The (Right) News Rundown
- Canadian oil is still selling below the market value that is reported on the news each night.
- Talk about oil pricing and various benchmarks.
- North American oil per barrel pricing is heading north to roughly $65/barrel.
- The oil coming out of Alberta is selling for $25/barrel less than this on the international market. Meaning Alberta oil is selling for $40/barrel USD.
- The gap between Alberta prices and American prices has always existed but has become more pronounced in the last 6 months.
- On average it used to hover between $10-$15 less than the American price but has since deepened to $25 less than the American price over the last couple months.
- This deepening difference is due to more rigs in Alberta coming online and increasing the supply of Alberta oil.
- This was made worse by the shut down of the Keystone pipeline in South Dakota after a spill.
- This is ultimately hampering the amount of money the oil producers bring in and therefore the province of Alberta.
- The solution to this? More pipelines.
- The next pipeline to come online is Enbridge's Line 3 which could be in late 2019 at the earliest.
- Recall that we are waiting for TransMountain in BC to be complete and construction to begin on Keystone XL in the United States.
- Imagine the capacity if Energy East and Northern Gateway had also been approved.
- Compounding this for the province and the governing NDP is that the 2017-18 budget was based on a WTI price of $55/barrel USD and a WCS price at about $51/barrel CDN.
- This month the WTI price for oil was $60/barrel while WCS is at ~$50/barrel CDN.
- A BC Supreme Court case has highlighted the tactics of two wealthy Chinese families, and how they worked together to create an elaborate immigration, tax and real estate scam.
- The Fu and Zhu families worked together for at least a decade to purchase properties in Vancouver and skirt around landed immigrant rules to dodge hefty taxes. They fell out over the purchase of 3 multi million dollar properties in Vancouver, and went to court to settle their differences. During the court case, many illegal immigration and tax schemes were revealed. The dispute between the families indirectly illustrates the range of common, mostly unpunished migration and real-estate scams occurring in Canada.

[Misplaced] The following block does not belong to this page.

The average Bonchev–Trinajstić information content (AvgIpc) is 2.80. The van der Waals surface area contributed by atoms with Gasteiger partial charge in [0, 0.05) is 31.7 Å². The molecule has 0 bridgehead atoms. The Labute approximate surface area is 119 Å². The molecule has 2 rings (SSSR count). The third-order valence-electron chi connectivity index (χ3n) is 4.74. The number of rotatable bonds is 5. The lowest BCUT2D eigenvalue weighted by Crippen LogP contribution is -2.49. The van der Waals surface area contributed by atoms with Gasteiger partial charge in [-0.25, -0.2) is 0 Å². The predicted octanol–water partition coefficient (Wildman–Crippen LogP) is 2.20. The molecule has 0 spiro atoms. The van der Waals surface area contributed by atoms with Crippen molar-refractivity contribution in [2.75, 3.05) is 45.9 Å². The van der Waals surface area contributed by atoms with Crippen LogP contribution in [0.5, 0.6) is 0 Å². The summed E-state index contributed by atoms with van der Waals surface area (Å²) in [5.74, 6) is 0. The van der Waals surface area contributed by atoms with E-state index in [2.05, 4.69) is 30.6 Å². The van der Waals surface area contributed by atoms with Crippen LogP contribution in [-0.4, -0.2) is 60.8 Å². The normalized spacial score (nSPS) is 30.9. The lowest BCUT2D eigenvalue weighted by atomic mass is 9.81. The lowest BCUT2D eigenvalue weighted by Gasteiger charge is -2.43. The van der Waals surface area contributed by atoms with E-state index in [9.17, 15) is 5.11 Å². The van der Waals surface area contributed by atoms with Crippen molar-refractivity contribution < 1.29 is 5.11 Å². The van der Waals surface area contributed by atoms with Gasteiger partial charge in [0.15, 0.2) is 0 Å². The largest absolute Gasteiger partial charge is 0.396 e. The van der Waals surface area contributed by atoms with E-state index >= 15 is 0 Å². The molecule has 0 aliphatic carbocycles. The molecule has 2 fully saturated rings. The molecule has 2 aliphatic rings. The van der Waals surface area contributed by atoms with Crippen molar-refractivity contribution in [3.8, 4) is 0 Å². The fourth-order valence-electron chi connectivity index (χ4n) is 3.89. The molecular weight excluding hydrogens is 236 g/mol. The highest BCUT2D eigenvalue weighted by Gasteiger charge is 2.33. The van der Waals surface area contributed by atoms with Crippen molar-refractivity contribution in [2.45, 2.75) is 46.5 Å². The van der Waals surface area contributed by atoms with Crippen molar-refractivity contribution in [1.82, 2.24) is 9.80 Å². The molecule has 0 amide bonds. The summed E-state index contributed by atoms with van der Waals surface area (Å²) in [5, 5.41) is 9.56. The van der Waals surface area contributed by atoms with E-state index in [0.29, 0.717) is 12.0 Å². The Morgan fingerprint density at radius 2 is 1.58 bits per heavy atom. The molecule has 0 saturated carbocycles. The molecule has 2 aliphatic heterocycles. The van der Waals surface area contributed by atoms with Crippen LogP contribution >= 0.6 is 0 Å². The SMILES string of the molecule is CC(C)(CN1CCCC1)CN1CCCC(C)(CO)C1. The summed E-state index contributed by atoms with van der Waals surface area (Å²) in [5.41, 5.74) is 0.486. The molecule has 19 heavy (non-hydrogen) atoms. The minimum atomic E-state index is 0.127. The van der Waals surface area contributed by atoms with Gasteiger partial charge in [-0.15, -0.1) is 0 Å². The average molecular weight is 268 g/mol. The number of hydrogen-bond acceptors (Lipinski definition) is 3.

- “This case provides unusually candid insight into what those who would abuse our immigration and real-estate systems really think in their own words about their true motives for seeking access to Canada and our real estate,” said Vancouver immigration lawyer Sam Hyman.
- Here are some of the techniques used to skirt around Canadian law:
- 1. Not declaring full worldwide income to Canadian tax officials - One family’s breadwinner declared to the Canadian Revenue Agency he had a worldwide income of only $97.11. “This was an incredible assertion, given the fact he owns one of the top 10 textile manufacturing and distribution companies in China’s biggest production zone", said Judge Susan Griffin.
- 2. Pretending to spend time in Canada to meet residency requirements - One family's member referred to staying in Canada as "immigration jail". The requirements ask would-be immigrants to physically spend two years out of five in Canada to retain their permanent residency status. Many in the family would be skirting around this residency requirement.
- 3. Hiding real real-estate ownership - A way to avoid or evade paying capital gains tax in Canada is by putting dwellings in the names of children or spouses who appear to be permanent residents of Canada, and who appear, at least on paper, to occupy the houses.